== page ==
While most credit unions continue with their mission of supporting thrift for those of modest means, a USA Today article regarding credit union overdraft programs right here in the Washington, D.C., area, specifically targeting government-related credit unions, should help bring wayward credit unions in line. The article noted that the White House FCU, a stone's throw from the president who wants to control overdraft fees, charges $25 for each overdraft; an accompanying chart noted that the credit union makes $90.80 in fees per member.
But consider this: Wright Patman Congressional Federal Credit Union, which serves members of Congress and their staffs, earns $156.70 per member in fee income. Credit union lobbyists might have trouble with that one. Still, the article, while fairly balanced, did not offer up how those fees compared to what the banks charge.
The data were illustrating that credit unions offering overdraft programs earned considerably more fee income than those that do not. For example, Pentagon Federal Credit Union, which does not offer overdraft protection according to USA Today, had fee income per member in the teens. However, Department of Commerce Federal Credit Union, which does offer overdraft services, had income in the teens as well.
At my credit union, I had to apply for a line of credit that's connected to my checking account, making it an opt-in service. APL Federal Credit Union also provided options of connecting the checking account to my savings account and my credit card, as well as the order in which it should draft from the different accounts.
APL only allows checks to overdraft, not ATM withdrawals or point-of-sale transactions. However, if you anticipate a transaction might come close to draining the account, you can transfer money from the line of credit, even online, to checking prior to the transaction.
I can do all of this for no fee and a variable interest rate, currently set a 7.5%.
Last week USA Today also ran a personal finance column by Sandra Block that latched onto the letter to federal credit unions NCUA issued and the criticism leveled by the National Consumer Law Center. Block cited Lois Kitsch of the National Credit Union Foundation who admitted that some credit unions are running payday lending operations, but most are true alternatives.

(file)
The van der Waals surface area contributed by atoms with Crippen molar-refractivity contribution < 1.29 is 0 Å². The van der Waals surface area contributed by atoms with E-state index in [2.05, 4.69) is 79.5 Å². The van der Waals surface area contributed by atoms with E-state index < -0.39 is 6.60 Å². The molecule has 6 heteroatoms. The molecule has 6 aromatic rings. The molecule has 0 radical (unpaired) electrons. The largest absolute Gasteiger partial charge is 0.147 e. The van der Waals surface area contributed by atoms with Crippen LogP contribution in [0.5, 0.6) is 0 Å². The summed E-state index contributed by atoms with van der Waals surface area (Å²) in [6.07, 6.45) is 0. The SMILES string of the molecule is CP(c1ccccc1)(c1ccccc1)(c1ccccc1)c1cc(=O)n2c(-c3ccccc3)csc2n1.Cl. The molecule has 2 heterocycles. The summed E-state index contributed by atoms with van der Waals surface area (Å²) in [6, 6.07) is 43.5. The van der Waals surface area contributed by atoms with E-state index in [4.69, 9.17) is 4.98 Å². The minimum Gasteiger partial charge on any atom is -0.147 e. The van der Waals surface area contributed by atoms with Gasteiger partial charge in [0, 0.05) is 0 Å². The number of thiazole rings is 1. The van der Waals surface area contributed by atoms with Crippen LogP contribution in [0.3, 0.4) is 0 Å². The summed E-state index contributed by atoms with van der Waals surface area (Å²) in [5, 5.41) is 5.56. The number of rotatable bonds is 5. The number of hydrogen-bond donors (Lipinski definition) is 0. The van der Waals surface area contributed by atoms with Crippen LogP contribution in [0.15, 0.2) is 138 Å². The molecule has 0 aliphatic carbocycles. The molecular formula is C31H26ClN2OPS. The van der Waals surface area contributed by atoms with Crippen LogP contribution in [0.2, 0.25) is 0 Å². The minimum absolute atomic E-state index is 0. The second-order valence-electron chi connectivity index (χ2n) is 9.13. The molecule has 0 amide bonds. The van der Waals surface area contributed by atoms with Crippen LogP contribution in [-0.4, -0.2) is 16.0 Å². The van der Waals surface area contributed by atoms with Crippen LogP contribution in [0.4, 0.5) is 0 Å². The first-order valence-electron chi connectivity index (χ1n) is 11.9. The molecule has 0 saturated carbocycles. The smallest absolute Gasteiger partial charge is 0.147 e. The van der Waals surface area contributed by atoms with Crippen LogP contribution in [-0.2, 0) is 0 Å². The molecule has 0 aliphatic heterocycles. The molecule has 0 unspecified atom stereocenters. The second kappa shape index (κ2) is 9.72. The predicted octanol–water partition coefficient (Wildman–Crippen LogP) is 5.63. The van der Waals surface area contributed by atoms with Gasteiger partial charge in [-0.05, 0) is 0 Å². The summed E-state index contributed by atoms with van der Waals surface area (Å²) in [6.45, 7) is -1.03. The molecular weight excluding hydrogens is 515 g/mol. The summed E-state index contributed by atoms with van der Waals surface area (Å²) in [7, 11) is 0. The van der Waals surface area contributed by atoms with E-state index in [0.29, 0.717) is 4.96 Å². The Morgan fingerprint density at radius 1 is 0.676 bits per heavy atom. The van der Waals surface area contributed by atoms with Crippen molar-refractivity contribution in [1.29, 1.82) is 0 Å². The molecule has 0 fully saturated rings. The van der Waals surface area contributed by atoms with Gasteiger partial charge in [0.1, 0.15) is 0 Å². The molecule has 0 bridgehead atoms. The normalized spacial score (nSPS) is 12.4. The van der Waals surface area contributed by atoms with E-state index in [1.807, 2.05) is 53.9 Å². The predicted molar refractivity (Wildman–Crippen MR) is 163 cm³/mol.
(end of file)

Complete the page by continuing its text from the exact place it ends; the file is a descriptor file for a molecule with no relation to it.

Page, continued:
State Employees Credit Union in North Carolina is well-known across the industry for its good deeds, and its payday loan alternative is no exception. SECU's salary advance loans are capped at $500 and "must be repaid on your next paydate," according to SECU's Web site (www.ncsecu.org). The rollovers permitted by regular payday lenders are what really knock their customers for a loop, and they make it so easy.
Additionally, SECU charges no fees and a nominal 12% APR. And while the borrower is paying on the loan, 5% of the loan amount is deposited into an interest-bearing savings account. The credit union restricts member access to the account, but it is eventually turned over to the member as a tool to help break the payday lending cycle.
Now that is a credit union payday lending alternative.
While consumer groups like U.S. PIRG and others quoted in the article, as well as the NCLC, are upset with a handful of credit unions, I really don't think highlighting a few outliers serves their ultimate purpose of better financial services for consumers. Groups like these should be in league with credit unions, helping them find ways to provide alternatives to predatory loans, not persecuting them in USA Today.
Credit unions and their trade groups will likely be busy making sure the public and members of Congress realize the exception does not prove the rule. Facing a regulation-friendly legislature, this exposure cannot be good for credit union arguments to be exempted from the Consumer Financial Protection Agency and the Community Reinvestment Act.
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